Court won’t rehear Rouzan invalid zoning ruling

An appellate panel refused a rehearing of the decision that declared invalid the city-parish ordinance that enabled Baton Rouge developer J.T. “Tommy” Spinosa to begin construction of his Rouzan traditional neighborhood development.

Spinosa has the legal option of filing a writ with the Louisiana Supreme Court and asking for a decision in favor of his 2590 Associates LLC and Rouzan.

The marketing director for Rouzan, Kelly Vastine, said: “We were hopeful the (1st Circuit Court of Appeal) would grant a rehearing. However, we are preparing to move forward with our appeal to the Louisiana Supreme Court.”

The attorney for two Rouzan opponents surrounded by Spinosa’s partially completed development tempered pleasure in the court decision with concern over Monday’s scheduled Planning Commission meeting.

“We are pleased with the (court) decision, and the result was expected,” said Alex St. Amant, attorney for Rouzan opponents Daniel Hoover and Bob Welch.

“Although the judiciary has addressed and ruled on every issue raised, on Monday the city-parish and the developer will appear before the Planning Commission with a proposal to change the law and ex post facto reverse the court’s decision,” St. Amant added.

“We will do what is necessary to maintain the justice we have received to date,” St. Amant said.

Vastine replied for Rouzan: “At present, we have no requests pending with the Planning Commission, but we continue to pursue all options.”

The disputed zoning authorized Spinosa’s firm to build commercial establishments and multifamily housing, as well as use small lots for single-family housing along Glasgow Avenue, immediately south of the Southdowns neighborhood.

Without that zoning, Spinosa’s development would revert to A-1 single-family.

The Hoover and Welch families, who live in two homes on five acres near the center of Rouzan’s surrounding 119 acres, have argued for more than six years that the TND rezoning was improper because city-parish rules required Spinosa to have control over the entire 124 acres. They also argued 2590 Associates improperly blocked a recorded 30-foot-wide servitude they had used for direct access to Glasgow.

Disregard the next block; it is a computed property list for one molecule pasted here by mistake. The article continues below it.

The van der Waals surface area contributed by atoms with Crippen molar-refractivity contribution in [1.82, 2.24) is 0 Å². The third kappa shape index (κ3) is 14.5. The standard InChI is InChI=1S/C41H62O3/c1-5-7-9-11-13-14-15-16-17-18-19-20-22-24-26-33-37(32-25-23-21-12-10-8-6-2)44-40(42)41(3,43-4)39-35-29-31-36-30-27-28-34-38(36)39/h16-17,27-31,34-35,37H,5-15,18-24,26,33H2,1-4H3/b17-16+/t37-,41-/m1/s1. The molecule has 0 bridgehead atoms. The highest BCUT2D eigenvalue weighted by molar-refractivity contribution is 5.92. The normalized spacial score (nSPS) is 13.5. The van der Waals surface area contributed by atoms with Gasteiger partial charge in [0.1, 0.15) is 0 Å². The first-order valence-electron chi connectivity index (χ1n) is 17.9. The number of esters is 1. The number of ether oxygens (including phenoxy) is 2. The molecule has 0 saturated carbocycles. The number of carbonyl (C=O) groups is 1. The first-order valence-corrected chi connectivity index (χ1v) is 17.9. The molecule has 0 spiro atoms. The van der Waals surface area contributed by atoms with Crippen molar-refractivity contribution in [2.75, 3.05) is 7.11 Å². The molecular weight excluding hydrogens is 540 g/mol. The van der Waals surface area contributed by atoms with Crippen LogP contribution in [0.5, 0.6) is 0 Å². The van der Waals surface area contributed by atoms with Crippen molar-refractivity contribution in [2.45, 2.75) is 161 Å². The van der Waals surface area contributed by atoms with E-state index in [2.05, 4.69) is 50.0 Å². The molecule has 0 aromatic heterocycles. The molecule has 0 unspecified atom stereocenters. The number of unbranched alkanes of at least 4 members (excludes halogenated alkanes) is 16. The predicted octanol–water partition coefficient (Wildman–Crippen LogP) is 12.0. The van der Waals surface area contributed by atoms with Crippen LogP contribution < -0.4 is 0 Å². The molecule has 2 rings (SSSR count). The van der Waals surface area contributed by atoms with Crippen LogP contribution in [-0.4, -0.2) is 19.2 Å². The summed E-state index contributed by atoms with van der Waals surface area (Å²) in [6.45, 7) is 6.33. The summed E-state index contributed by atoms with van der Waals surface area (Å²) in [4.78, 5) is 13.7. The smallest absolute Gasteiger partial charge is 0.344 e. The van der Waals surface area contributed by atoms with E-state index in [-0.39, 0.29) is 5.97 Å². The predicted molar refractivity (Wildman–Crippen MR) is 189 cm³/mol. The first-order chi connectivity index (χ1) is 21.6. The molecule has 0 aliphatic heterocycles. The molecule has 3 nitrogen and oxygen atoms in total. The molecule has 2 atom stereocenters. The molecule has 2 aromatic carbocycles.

A three-judge panel of the 1st Circuit Court of Appeal — John T. Pettigrew, J. Michael McDonald and James E. Kuhn — agreed with Hoover and Welch last month.

Through attorney Brian L. McCullough, Spinosa asked the panel for a rehearing last week.

In that filing, Spinosa argued that allowing the panel’s February decision to stand would mean “there is essentially no immovable property susceptible to be rezoned as a (Traditional Neighborhood Development).”

Through St. Amant, Hoover and Welch told the appellate panel that they believed Spinosa’s request for rehearing “should be denied because no new argument is presented for this court’s consideration, and each issue and supporting argument was presented to the court previously and rejected.”

On Wednesday, the 1st Circuit panel again agreed with Welch and Hoover.

The agenda for Monday’s Planning Commission meeting includes a proposed amendment of the city-parish ordinance for all Traditional Neighborhood Developments.

The potential amendment would drop a requirement that a developer prove his or her “control of the entire area” of a proposed TND in order to receive TND zoning.

In place of that wording would be a requirement that a developer control all land included in the proposed TND zoning district.